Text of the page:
Quantifying Emerging Data Capital: An Experiment in Social Media Clout


Tang C. (first author). In Preparation. “Quantifying Emerging Data Capital: An Experiment in Social Media Clout.” Proceedings of the National Academy of Sciences of the United States of America.


Network analytics using a force-directed graph drawing algorithm can offer a variety of intuitive processes to understand social gravity. We assume that such gravity is influenced by social media clout, representing interpersonal relationships expressed by language response. While immediate or delayed language responses may define a distant or close relationship between two individuals, this research only considers the evolution of the topics discussed in in-group members (i.e., they are alike) for data privacy concerns. We first utilize a dynamic Latent Dirichlet Allocation model to extract a specified number of topics from two Facebook™ pages (10 topics for each) between October 1, 2016, and September 30, 2018. One page lists a closed group with 18,946 members (as of the same time) created on December 3, 2006; the other has an open group with 11,999 members (as of September 2018) built on May 10, 2008. A total of 3,952 people participates in overlapping. Next, we present techniques for using social gravity as force-directed layouts to produce drawings of complex networks for these topics. The force-directed graphs are an intuitive representation of each topic’s origin and evolution in posts and inter-human relations among the post categories to demonstrate real-time topic intensity. We then evaluate the result networks with the Ramsey Theorem. The two public and private venture-capital groups’ findings provide direct evidence of exploring data capital opportunities offered by social media clout.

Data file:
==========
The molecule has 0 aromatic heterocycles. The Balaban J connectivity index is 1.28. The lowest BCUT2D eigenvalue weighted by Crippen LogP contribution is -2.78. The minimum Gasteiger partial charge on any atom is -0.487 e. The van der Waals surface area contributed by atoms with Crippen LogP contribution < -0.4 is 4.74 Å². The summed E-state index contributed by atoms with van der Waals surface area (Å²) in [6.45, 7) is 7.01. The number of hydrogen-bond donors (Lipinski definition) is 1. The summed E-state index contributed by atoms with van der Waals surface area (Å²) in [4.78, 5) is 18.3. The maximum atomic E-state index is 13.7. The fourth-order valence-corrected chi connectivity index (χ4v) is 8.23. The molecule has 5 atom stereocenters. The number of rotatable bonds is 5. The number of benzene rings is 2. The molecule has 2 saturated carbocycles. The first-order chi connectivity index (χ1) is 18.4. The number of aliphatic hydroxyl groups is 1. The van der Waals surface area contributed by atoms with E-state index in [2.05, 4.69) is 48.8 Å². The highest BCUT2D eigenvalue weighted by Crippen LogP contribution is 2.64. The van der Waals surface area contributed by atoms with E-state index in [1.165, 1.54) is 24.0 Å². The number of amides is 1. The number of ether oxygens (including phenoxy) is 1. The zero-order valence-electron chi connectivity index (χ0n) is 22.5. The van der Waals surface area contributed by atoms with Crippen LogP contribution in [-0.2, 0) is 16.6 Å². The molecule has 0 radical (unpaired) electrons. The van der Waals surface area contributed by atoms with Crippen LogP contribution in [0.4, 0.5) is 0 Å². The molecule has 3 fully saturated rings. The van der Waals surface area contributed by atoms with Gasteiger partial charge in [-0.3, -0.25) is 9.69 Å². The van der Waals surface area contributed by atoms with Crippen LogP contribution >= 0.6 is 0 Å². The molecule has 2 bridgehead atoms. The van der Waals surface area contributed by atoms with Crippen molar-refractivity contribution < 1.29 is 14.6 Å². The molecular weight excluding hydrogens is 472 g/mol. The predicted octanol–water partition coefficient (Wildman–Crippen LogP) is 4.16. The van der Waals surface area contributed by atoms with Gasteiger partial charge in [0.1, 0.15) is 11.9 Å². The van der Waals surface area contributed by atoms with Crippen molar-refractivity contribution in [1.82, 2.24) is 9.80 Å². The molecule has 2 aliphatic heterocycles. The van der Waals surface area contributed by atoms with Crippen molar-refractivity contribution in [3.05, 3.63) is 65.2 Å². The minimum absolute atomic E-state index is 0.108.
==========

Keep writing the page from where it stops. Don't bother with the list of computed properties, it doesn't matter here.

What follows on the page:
Last updated on 02/10/2021